Discussion around a symbiotic economy usually revolves around external factors like the environment, ecology, air, water and sustainable policies and practices with respect to these resources. There is considerably less conversation around a parallel and equally important aspect - responsible practices at workplaces. The workplace is the epicentre of productivity and cultivating a culture of responsible work practices – through initiatives that include energy saving technology, people sensitivity, etc. – could enhance sustainability in today’s changing world. The Forbes India Insights CEO roundtable, comprising Raj Kumar Rishi, MD, Xerox; Manoj Chugh, President, Business Development: Enterprise Business, Tech Mahindra; Nishant Arya, ED, JBM; Suresh Narayanan, Chairman and Managing Director, Nestle India; Sumit Joshi, Chief Executive Officer, South Asia for Philips Lighting and Vineet Agarwal, MD, TCIL, shared their experiences and insights on creating a culture of sustainability at the workplace.
Setting the discussion rolling, the participants showcased their respective company’s endeavours and achievements in the sphere of sustainability at the workplace. “On the manufacturing front, we are proud to say that in the last 10-15 years we have reduced our water consumption by almost half. We have reduced the carbon footprint by almost half. The energy usage has also gone down significantly, by almost 45-50%, and also the recycling of the waste water has been close to 60%,” ventured Suresh Narayanan. Nishant Arya shared his company’s target of meeting about 70% of its energy requirements through renewable sources in the next three years and at least 20% of the requirements of the whole business ecosystem – comprising customers, suppliers and other stakeholders. Raj Kumar Rishi was proud of the fact that over the years Xerox has actually helped corporates, enterprises and assembly organizations to move lot of work from physical to digital. “There was a point of time when 100% of business was selling photocopies, now a very large percentage of our business is digital solutions, which basically help our customers to cut down on the use of paper and print and toner.”
There was a broad consensus that a behavioural change is the starting place for any sustainable effort to build a more symbiotic economy at the company level. Suresh Narayanan suggested that creating a sense of symbiosis within society and the environment is part of a change journey that begins with responsible behaviour. Sumit Joshi pointed out that responsibility and a responsible behaviour is not always convenient. “Unless and until at an individual level and as leaders we can combat that inconvenience, we will not make a change.”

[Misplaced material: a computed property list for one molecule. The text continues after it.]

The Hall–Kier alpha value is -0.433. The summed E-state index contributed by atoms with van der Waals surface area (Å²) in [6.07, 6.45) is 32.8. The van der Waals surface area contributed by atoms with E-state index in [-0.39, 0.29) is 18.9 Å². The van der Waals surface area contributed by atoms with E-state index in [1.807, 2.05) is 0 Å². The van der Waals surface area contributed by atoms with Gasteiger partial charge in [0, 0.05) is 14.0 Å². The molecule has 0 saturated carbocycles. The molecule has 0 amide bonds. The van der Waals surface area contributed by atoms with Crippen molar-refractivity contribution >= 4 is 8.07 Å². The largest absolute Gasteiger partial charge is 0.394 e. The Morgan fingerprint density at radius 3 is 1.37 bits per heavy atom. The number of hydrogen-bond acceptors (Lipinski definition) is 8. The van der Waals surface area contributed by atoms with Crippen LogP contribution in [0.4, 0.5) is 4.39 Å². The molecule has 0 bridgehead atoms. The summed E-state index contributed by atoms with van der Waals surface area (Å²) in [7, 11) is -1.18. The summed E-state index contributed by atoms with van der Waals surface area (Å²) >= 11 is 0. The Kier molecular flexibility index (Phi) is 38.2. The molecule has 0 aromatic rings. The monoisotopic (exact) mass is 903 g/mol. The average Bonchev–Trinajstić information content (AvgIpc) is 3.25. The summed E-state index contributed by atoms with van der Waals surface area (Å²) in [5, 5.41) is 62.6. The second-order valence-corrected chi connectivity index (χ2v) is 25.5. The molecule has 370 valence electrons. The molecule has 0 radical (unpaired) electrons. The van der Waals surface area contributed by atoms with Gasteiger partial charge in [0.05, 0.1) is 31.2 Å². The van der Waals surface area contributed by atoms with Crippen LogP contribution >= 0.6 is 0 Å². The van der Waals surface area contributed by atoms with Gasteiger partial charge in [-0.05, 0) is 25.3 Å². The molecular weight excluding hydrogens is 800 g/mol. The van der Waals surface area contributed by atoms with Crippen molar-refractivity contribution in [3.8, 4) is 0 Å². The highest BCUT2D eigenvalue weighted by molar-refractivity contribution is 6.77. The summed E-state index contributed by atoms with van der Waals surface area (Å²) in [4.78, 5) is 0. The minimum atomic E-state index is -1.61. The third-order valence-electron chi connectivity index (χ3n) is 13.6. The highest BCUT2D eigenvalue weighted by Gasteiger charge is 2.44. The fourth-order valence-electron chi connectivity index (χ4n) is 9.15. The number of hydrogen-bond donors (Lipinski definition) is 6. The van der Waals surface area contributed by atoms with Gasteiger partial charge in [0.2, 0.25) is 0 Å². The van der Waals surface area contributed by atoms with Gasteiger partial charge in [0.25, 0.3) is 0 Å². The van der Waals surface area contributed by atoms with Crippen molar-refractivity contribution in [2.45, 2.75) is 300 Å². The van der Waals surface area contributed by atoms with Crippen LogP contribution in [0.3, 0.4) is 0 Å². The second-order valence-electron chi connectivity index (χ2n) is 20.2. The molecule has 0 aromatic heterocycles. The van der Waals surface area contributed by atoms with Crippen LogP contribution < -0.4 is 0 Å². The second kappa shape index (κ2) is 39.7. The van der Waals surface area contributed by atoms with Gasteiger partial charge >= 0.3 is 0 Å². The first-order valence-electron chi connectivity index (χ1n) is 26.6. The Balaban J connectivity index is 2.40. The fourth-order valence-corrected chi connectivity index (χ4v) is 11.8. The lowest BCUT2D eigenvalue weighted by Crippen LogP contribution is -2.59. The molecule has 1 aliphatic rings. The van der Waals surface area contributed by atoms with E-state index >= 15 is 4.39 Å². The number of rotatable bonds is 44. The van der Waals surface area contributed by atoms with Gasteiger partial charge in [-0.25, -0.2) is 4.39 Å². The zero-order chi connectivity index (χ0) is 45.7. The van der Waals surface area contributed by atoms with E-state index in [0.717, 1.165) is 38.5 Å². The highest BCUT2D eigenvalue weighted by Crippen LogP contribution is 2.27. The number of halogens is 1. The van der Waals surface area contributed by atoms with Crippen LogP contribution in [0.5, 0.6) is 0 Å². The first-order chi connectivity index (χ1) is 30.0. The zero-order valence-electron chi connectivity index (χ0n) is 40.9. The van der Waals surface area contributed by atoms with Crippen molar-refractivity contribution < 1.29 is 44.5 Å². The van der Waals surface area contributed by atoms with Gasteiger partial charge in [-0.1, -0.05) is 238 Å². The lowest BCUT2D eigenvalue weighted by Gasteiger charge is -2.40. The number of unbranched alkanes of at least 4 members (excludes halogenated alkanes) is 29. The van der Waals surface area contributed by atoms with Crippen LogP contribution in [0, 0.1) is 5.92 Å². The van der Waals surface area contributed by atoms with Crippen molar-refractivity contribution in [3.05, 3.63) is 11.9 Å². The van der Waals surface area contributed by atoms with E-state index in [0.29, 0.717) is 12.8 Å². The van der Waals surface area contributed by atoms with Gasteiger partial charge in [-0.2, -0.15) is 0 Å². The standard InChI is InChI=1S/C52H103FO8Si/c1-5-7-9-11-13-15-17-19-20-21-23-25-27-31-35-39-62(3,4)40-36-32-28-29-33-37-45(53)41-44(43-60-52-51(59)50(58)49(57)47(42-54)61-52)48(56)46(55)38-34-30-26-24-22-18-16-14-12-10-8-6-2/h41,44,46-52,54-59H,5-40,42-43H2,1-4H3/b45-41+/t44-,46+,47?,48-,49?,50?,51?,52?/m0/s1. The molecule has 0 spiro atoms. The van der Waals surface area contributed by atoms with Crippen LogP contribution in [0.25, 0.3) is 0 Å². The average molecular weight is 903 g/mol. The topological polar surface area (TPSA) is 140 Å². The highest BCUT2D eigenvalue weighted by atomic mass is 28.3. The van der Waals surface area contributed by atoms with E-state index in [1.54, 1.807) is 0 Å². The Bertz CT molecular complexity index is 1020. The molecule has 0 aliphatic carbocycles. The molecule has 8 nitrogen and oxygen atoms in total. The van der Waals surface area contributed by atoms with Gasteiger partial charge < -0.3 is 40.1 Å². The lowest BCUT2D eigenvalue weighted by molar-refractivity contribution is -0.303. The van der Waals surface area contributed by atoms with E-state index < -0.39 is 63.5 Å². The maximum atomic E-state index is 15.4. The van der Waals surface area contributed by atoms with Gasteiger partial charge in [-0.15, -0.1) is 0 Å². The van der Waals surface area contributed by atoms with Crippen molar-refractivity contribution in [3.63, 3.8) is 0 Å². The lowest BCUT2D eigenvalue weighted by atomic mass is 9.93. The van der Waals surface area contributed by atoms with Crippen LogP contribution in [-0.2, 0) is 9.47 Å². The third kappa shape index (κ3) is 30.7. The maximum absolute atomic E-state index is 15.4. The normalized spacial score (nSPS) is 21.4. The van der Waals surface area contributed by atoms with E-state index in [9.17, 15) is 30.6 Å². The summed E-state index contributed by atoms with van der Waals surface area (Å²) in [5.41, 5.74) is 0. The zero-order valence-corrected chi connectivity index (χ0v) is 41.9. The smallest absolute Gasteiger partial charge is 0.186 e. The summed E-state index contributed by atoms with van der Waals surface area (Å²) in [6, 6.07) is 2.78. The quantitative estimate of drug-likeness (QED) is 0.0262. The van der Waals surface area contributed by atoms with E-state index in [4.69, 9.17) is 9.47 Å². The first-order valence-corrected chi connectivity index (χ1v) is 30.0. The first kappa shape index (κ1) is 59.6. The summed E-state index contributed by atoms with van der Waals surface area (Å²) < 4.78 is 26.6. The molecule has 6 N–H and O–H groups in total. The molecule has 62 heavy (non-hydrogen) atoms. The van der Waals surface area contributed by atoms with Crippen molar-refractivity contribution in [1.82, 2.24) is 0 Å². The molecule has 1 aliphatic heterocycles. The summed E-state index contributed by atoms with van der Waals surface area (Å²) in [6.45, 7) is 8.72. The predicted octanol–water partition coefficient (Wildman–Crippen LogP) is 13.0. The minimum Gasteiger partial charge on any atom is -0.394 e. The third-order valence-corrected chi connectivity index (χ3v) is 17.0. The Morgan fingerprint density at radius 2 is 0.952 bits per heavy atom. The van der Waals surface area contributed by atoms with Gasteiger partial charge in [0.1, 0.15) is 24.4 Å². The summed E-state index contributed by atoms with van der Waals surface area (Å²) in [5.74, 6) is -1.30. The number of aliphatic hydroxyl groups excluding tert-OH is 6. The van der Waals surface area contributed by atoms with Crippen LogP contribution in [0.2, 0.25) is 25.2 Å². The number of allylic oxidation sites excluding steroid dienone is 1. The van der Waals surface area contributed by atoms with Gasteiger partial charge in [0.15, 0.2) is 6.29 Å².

Taking a more practical approach, Vineet Agarwal opined that there is a very close link between profitability and sustainability; only a profitable company could start thinking about sustainability as it would have the capacity to start thinking about innovation, without which sustainability in one’s own business, in society and in the environment would not be possible. Manoj Chugh went a step further to suggest, “I think that sustainability and profitability can be synonymous. The generic logical belief is that they are not, but in a way, particularly driven by digital and what digital technologies can enable, that is possible.”
Raj Kumar Rishi observed, “Today’s education and skills are much more geared towards sensitiveness to the environment than earlier days. But as long as we continue with a short-term focus, it will not help us to take decisions which can save energy and find and implement other symbiotic economy solutions in the long term.”
Nishant Arya agreed that short-term thinking is necessary in certain cases but one needs to have a long-term approach and a long-term vision to eventually achieve shared prosperity.
Manoj Chugh raised an interesting issue saying, “It’s an Indian philosophy that we work and save for the betterment of future generations but those generations may never ever see the light of the day. So, I think fundamentally we have to be mindful. We have to recognize that today, here and now is when we have to bring about change, the past is gone, the future is a dream but today is when we can make a change.”
Suresh Narayanan concluded, “We can talk about global issues and we can talk about our global problems. But I think each of us is vested with the responsibility of leadership, of ensuring the responsibility to society and to the environment happens at a lot of place. Offering an actionable approach, he added, “In my experience, when we have a larger change management goal of symbiotic relationships, ‘meaning, measurement and motivation’ would be the three fundamental principles that will drive the change management program.”